The project started with replacement of the house battery, a single class 31 battery, with an 8D battery.  I chose the Lifeline AGM 8D battery.  Phase 2 was installation of a battery monitor.  The battery monitor involved installation of a shunt on the ground line of the house battery and a meter at the helm that monitors current flow in and out of the house battery.  This step indicated the problems with the charging system.  In Phase 3, we installed an alternator combiner.  We chose a Stirling Power combiner that inputs the current from both alternators and distributes it, as needed, across 4 battery banks (two starting banks and two house banks).  Because of the possibility of having 160 A max of current from the alternators, we installed 1 guage wire between the combiner and the two house batteries and the house battery outputs to the single house battery.  Phase 4 involved installation of a new battery charger, one capable of feeding three battery banks with 60A of current.  The final stage, just finished, was replacement of the starting batteries with AGM batteries so that the battery chemistry was consistent throughout.  Now there is no problem with handling the power needs of the boat.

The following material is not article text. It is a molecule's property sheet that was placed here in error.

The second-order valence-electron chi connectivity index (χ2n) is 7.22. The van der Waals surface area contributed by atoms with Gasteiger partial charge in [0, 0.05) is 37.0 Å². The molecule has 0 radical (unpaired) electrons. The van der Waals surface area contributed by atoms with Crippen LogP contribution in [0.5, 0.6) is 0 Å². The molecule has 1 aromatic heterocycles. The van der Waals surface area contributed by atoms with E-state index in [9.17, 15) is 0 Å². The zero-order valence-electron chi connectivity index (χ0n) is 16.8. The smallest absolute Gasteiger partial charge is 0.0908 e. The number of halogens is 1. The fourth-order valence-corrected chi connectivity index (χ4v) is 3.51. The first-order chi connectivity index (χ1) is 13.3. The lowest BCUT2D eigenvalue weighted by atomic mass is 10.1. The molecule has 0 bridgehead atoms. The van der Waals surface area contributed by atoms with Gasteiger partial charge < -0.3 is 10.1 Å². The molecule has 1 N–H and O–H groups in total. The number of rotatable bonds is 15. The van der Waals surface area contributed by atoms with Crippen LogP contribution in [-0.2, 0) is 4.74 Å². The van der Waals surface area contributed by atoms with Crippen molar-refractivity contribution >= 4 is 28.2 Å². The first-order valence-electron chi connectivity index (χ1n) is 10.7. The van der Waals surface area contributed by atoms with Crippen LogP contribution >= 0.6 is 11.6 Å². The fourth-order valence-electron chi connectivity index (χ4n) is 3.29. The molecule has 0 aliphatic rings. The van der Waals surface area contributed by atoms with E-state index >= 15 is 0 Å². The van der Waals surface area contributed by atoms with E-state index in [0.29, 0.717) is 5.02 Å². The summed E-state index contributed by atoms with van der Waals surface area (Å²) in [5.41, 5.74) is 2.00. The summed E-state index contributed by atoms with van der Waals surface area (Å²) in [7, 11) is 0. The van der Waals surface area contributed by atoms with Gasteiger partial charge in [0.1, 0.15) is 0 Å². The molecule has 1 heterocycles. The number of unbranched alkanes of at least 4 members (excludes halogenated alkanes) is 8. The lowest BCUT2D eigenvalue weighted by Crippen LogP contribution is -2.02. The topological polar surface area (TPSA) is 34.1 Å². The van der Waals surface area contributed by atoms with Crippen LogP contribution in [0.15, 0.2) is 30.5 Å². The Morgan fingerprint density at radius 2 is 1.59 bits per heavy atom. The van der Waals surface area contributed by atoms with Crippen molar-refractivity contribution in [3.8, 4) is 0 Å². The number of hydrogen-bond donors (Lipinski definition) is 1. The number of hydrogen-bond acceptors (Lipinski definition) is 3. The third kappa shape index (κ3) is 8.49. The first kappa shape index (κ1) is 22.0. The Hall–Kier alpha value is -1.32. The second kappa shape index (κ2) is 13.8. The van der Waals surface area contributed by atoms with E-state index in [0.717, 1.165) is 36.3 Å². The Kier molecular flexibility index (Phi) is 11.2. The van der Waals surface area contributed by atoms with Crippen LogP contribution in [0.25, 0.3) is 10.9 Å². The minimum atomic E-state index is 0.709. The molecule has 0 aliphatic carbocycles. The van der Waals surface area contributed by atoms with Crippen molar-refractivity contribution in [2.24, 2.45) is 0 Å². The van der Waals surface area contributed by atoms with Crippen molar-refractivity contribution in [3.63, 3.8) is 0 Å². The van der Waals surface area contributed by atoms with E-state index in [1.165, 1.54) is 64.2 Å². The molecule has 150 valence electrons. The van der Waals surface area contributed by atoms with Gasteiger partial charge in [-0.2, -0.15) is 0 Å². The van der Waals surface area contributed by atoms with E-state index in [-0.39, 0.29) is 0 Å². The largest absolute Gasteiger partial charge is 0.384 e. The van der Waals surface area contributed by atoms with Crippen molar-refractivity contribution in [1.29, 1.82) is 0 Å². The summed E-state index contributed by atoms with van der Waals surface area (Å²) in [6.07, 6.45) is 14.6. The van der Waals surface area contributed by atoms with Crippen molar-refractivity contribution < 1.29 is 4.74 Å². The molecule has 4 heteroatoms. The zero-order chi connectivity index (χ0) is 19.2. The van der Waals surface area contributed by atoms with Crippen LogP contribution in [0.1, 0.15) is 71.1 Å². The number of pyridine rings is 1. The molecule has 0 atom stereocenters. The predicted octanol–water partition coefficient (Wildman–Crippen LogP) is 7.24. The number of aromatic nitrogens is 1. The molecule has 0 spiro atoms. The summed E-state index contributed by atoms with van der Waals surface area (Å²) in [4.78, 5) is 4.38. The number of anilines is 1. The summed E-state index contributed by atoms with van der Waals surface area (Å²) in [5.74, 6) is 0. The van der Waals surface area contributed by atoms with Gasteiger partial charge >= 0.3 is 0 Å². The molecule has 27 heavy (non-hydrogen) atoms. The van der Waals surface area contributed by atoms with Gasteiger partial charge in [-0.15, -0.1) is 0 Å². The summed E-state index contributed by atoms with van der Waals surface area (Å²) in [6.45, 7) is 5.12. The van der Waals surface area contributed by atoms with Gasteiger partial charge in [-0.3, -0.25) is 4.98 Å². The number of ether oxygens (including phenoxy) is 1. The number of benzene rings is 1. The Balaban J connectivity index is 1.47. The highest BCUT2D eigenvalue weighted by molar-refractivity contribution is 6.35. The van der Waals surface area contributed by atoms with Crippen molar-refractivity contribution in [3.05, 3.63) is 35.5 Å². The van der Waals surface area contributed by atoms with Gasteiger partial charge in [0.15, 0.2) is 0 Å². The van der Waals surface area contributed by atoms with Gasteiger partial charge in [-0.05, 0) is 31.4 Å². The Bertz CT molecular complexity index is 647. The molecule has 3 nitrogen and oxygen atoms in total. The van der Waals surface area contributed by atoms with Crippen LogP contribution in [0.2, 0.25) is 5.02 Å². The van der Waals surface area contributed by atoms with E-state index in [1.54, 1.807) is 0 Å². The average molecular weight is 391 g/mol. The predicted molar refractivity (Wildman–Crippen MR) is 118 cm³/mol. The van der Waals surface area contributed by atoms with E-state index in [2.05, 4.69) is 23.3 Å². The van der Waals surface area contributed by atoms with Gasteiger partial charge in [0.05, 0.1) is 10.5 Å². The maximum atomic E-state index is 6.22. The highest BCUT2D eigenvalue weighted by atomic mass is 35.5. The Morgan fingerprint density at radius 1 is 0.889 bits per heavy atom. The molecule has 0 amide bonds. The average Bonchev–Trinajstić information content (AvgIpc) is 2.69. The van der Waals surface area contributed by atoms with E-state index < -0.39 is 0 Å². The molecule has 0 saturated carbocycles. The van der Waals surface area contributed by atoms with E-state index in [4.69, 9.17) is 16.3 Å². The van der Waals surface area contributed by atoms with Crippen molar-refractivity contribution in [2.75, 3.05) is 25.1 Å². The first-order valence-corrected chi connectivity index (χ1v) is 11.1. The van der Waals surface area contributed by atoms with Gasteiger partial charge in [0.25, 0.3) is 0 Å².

The racoon invasion resulted in them walking on my instruments at the helm and turning my windshield wipers on.  They burned out both windshield wiper motors, which needed replacement.

 

Guess I’ll run the boat awhile before I tackle another project (secondary bilge system?  diesel furnace? more rod holders?  there is no end of projects!)

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Unfortunate Encounters and a weekend of fishing

Fished both days this weekend.  Saturday, we had 5 on board and headed for double point where the action seemed to have been hottest over the last week.  We put in when we spotted a whale, but the jelly fish where so thick that we couldn’t fish.  We kept moving up the coast and ended up with the rest of the fleet off Pt. Reyes, but the day was a no-go for us.